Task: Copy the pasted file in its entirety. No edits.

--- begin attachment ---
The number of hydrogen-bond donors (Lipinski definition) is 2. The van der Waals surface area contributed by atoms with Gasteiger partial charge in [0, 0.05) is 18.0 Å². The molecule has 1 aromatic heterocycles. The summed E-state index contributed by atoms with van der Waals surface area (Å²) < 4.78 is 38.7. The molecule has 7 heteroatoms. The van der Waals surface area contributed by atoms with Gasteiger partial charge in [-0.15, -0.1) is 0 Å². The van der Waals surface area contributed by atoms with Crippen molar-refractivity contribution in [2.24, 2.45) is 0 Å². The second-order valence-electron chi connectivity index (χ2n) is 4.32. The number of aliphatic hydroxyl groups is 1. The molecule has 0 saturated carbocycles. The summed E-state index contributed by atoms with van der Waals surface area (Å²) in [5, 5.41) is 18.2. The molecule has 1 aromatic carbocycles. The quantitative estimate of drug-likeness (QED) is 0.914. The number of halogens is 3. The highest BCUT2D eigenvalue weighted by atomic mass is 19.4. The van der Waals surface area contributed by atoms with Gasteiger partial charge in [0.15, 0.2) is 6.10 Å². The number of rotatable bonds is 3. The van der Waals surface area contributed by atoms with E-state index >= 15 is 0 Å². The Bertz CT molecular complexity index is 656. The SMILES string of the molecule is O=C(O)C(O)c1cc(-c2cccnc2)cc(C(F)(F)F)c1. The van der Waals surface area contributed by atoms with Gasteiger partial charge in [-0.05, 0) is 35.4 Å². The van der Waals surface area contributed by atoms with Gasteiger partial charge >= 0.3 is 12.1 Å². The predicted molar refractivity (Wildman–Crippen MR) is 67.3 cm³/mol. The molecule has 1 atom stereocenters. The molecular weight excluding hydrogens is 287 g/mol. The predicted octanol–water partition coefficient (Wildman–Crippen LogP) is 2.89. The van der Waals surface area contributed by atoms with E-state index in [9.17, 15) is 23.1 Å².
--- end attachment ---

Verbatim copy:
The number of hydrogen-bond donors (Lipinski definition) is 2. The van der Waals surface area contributed by atoms with Gasteiger partial charge in [0, 0.05) is 18.0 Å². The molecule has 1 aromatic heterocycles. The summed E-state index contributed by atoms with van der Waals surface area (Å²) < 4.78 is 38.7. The molecule has 7 heteroatoms. The van der Waals surface area contributed by atoms with Gasteiger partial charge in [-0.15, -0.1) is 0 Å². The van der Waals surface area contributed by atoms with Crippen molar-refractivity contribution in [2.24, 2.45) is 0 Å². The second-order valence-electron chi connectivity index (χ2n) is 4.32. The number of aliphatic hydroxyl groups is 1. The molecule has 0 saturated carbocycles. The summed E-state index contributed by atoms with van der Waals surface area (Å²) in [5, 5.41) is 18.2. The molecule has 1 aromatic carbocycles. The quantitative estimate of drug-likeness (QED) is 0.914. The number of halogens is 3. The highest BCUT2D eigenvalue weighted by atomic mass is 19.4. The van der Waals surface area contributed by atoms with Gasteiger partial charge in [0.15, 0.2) is 6.10 Å². The number of rotatable bonds is 3. The van der Waals surface area contributed by atoms with E-state index >= 15 is 0 Å². The Bertz CT molecular complexity index is 656. The SMILES string of the molecule is O=C(O)C(O)c1cc(-c2cccnc2)cc(C(F)(F)F)c1. The van der Waals surface area contributed by atoms with Gasteiger partial charge in [-0.05, 0) is 35.4 Å². The van der Waals surface area contributed by atoms with Gasteiger partial charge >= 0.3 is 12.1 Å². The predicted molar refractivity (Wildman–Crippen MR) is 67.3 cm³/mol. The molecule has 1 atom stereocenters. The molecular weight excluding hydrogens is 287 g/mol. The predicted octanol–water partition coefficient (Wildman–Crippen LogP) is 2.89. The van der Waals surface area contributed by atoms with E-state index in [9.17, 15) is 23.1 Å².